May 1956 Popular Electronics
Table of Contents
Wax nostalgic about and learn from the history of early electronics. See articles
published October 1954 - April 1985. All copyrights are hereby acknowledged.
In the opening scene of "Gladiators,"
Quintus remarks to Maximus (Russell Crowe), "A people should know when they've been conquered." Such truth
is applicable to society today regarding ubiquitous surveillance. Less than decades
ago the media was filled with stories of outrage over the discovery of some new
form of monitoring and reporting system having been installed on highways, in shopping
malls, along sidewalks, even bathrooms. Since the 9/11 terrorist attacks, anything
goes with government snooping. Count the numbers of freedoms you have lost and the
inconveniences suffered because of those
19 men with no identifiable common cause (wouldn't want to "profile"),
15 of which came from Saudi Arabia, and how they changed our lives forever. But,
I digress. This story from 1956 shows how long stealth installation of radar speed
traps have been in use. I was very surprised to see the detector disguised as a
street lamp at such an early date!
Radar on the Highway
By O. P. Ferrell
Photos by Maynard Frank Wolfe
A POP'tronics Exclusive Report on Radar Speed Meters
One day soon you may be speeding along a lightly traveled highway and find that
electronics has indeed arrived. In fact, it has arrived to the tune of a wailing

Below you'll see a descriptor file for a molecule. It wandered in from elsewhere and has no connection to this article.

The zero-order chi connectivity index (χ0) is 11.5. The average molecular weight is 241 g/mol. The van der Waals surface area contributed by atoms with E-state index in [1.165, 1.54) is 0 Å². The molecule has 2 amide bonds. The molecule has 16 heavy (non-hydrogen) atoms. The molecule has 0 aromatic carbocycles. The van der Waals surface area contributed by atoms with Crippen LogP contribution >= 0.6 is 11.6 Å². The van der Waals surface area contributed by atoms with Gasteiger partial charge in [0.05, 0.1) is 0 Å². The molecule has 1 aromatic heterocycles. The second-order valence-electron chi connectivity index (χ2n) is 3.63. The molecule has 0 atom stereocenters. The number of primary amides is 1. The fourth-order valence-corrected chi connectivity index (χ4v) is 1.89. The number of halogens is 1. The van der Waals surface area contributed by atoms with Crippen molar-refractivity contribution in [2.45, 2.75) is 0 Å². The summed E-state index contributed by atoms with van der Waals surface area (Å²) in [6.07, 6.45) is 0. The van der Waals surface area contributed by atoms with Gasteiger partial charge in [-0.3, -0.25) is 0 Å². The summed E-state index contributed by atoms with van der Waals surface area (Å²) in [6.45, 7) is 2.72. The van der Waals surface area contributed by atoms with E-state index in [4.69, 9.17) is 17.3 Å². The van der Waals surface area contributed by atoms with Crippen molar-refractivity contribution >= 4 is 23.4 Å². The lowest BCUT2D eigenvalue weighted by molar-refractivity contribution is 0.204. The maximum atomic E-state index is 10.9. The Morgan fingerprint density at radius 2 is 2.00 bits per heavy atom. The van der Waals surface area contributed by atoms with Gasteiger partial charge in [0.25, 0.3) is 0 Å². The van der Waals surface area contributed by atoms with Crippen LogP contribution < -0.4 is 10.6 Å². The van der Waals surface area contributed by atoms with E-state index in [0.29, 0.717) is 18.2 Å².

siren and a big, flashing red light - you have been caught by a radar speed meter.
Much to your chagrin, the poor motorist with the flat tire, parked at the side of
the road, was really a highway patrol car. A radar broadcast reached out and measured
your speed. Simultaneously, a printed record was made that is accepted as irrefutable
evidence in 99% of the traffic courts throughout the United States.
This new pattern of speed law enforcement is being subjected to widespread criticism.
In an effort to alleviate technical misconceptions, the staff of POP'tronics has
prepared the following report. Because of the nature of the material, it has been
written as a question and answer survey. The questions are those heard in law courts
or sent in by the many readers requesting this article. The answers were obtained
from engineers and technicians using radar speed meters, plus several visits by
the POP'tronics staff to the one manufacturer whose speed meters are in common use.
Q. How does the radar speed meter work? Is it really radar?
A. Yes, speed meters are radar devices.
But they do not operate like the radars our G.I.'s used during World War II.
Speed meters are radars using the Doppler shift effect. This effect is best understood
when applied to sound rather than to radio waves. It is the change in the pitch
of a train whistle, or automobile horn, as it speeds past a stationary observer.
The pitch heard by the observer is different from that radiated by the whistle or
horn. If the train is approaching, the pitch sounds higher; if it is receding, the
pitch will sound lower.
Most police officers simply mount the radar speed meter on a
tripod. Connecting cables permit the readings to be made inside or outside of the
patrol car. If the officer is inside the car, he is generally in radio communication
with a partner about one mile up the road.
Radar tape being shown to author.
A radar speed meter operates on the same
principle. It measures the difference in pitch by sending out a u.h.f. radio wave